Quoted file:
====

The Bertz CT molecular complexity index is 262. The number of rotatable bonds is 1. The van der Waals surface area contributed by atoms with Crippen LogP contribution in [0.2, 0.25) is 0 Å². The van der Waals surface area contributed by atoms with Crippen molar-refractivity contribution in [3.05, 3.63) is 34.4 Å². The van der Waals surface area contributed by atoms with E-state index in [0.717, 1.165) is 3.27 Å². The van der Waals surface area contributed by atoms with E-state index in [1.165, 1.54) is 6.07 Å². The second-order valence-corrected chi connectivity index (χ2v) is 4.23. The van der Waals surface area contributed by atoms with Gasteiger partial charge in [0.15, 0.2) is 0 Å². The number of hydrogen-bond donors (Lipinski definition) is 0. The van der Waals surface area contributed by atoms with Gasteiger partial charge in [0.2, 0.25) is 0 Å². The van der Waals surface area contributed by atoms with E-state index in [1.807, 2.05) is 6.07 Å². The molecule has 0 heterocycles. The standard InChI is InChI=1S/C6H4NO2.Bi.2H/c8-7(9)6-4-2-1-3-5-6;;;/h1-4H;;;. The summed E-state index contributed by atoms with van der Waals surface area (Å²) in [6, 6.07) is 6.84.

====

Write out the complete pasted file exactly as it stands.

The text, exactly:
The Bertz CT molecular complexity index is 262. The number of rotatable bonds is 1. The van der Waals surface area contributed by atoms with Crippen LogP contribution in [0.2, 0.25) is 0 Å². The van der Waals surface area contributed by atoms with Crippen molar-refractivity contribution in [3.05, 3.63) is 34.4 Å². The van der Waals surface area contributed by atoms with E-state index in [0.717, 1.165) is 3.27 Å². The van der Waals surface area contributed by atoms with E-state index in [1.165, 1.54) is 6.07 Å². The second-order valence-corrected chi connectivity index (χ2v) is 4.23. The van der Waals surface area contributed by atoms with Gasteiger partial charge in [0.15, 0.2) is 0 Å². The number of hydrogen-bond donors (Lipinski definition) is 0. The van der Waals surface area contributed by atoms with Gasteiger partial charge in [0.2, 0.25) is 0 Å². The van der Waals surface area contributed by atoms with E-state index in [1.807, 2.05) is 6.07 Å². The molecule has 0 heterocycles. The standard InChI is InChI=1S/C6H4NO2.Bi.2H/c8-7(9)6-4-2-1-3-5-6;;;/h1-4H;;;. The summed E-state index contributed by atoms with van der Waals surface area (Å²) in [6, 6.07) is 6.84.